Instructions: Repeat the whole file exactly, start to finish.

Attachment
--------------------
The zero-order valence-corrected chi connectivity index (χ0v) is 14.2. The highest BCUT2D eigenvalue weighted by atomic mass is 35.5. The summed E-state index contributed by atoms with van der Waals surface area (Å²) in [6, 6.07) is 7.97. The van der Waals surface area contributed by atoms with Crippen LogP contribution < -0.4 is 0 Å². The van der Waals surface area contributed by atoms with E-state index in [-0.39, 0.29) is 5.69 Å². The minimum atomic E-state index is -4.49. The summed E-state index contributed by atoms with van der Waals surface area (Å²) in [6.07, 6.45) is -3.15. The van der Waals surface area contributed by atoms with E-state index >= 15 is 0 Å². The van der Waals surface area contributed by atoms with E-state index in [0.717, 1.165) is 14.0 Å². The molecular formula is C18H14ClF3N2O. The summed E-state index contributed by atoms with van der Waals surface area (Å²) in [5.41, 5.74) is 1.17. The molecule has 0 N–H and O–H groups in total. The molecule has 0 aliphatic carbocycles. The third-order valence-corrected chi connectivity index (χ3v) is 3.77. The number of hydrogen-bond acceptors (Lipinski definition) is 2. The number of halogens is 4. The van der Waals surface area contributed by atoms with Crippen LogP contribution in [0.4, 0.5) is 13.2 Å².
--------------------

The zero-order valence-corrected chi connectivity index (χ0v) is 14.2. The highest BCUT2D eigenvalue weighted by atomic mass is 35.5. The summed E-state index contributed by atoms with van der Waals surface area (Å²) in [6, 6.07) is 7.97. The van der Waals surface area contributed by atoms with Crippen LogP contribution < -0.4 is 0 Å². The van der Waals surface area contributed by atoms with E-state index in [-0.39, 0.29) is 5.69 Å². The minimum atomic E-state index is -4.49. The summed E-state index contributed by atoms with van der Waals surface area (Å²) in [6.07, 6.45) is -3.15. The van der Waals surface area contributed by atoms with E-state index >= 15 is 0 Å². The van der Waals surface area contributed by atoms with E-state index in [0.717, 1.165) is 14.0 Å². The molecular formula is C18H14ClF3N2O. The summed E-state index contributed by atoms with van der Waals surface area (Å²) in [5.41, 5.74) is 1.17. The molecule has 0 N–H and O–H groups in total. The molecule has 0 aliphatic carbocycles. The third-order valence-corrected chi connectivity index (χ3v) is 3.77. The number of hydrogen-bond acceptors (Lipinski definition) is 2. The number of halogens is 4. The van der Waals surface area contributed by atoms with Crippen LogP contribution in [0.4, 0.5) is 13.2 Å².